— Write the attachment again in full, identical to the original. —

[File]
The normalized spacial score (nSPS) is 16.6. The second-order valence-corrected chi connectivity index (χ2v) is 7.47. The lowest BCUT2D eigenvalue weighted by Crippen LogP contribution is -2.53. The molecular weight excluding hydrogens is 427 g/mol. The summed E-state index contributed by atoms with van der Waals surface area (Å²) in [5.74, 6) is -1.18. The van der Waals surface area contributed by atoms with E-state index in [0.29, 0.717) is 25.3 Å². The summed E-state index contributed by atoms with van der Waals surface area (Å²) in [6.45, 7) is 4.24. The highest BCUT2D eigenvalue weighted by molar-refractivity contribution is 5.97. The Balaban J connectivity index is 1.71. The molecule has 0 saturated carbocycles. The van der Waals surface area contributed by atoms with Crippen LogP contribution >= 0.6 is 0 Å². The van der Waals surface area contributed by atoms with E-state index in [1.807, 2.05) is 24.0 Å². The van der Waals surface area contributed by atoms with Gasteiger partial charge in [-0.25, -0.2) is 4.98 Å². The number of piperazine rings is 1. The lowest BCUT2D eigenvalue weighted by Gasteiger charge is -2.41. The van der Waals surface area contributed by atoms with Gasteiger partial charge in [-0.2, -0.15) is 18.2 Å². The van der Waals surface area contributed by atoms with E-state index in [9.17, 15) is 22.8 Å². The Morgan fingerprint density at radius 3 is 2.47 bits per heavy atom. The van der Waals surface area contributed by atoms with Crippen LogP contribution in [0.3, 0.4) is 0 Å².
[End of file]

The normalized spacial score (nSPS) is 16.6. The second-order valence-corrected chi connectivity index (χ2v) is 7.47. The lowest BCUT2D eigenvalue weighted by Crippen LogP contribution is -2.53. The molecular weight excluding hydrogens is 427 g/mol. The summed E-state index contributed by atoms with van der Waals surface area (Å²) in [5.74, 6) is -1.18. The van der Waals surface area contributed by atoms with E-state index in [0.29, 0.717) is 25.3 Å². The summed E-state index contributed by atoms with van der Waals surface area (Å²) in [6.45, 7) is 4.24. The highest BCUT2D eigenvalue weighted by molar-refractivity contribution is 5.97. The Balaban J connectivity index is 1.71. The molecule has 0 saturated carbocycles. The van der Waals surface area contributed by atoms with Crippen LogP contribution >= 0.6 is 0 Å². The van der Waals surface area contributed by atoms with E-state index in [1.807, 2.05) is 24.0 Å². The van der Waals surface area contributed by atoms with Gasteiger partial charge in [-0.25, -0.2) is 4.98 Å². The number of piperazine rings is 1. The lowest BCUT2D eigenvalue weighted by Gasteiger charge is -2.41. The van der Waals surface area contributed by atoms with Gasteiger partial charge in [-0.2, -0.15) is 18.2 Å². The van der Waals surface area contributed by atoms with E-state index in [9.17, 15) is 22.8 Å². The Morgan fingerprint density at radius 3 is 2.47 bits per heavy atom. The van der Waals surface area contributed by atoms with Crippen LogP contribution in [0.3, 0.4) is 0 Å².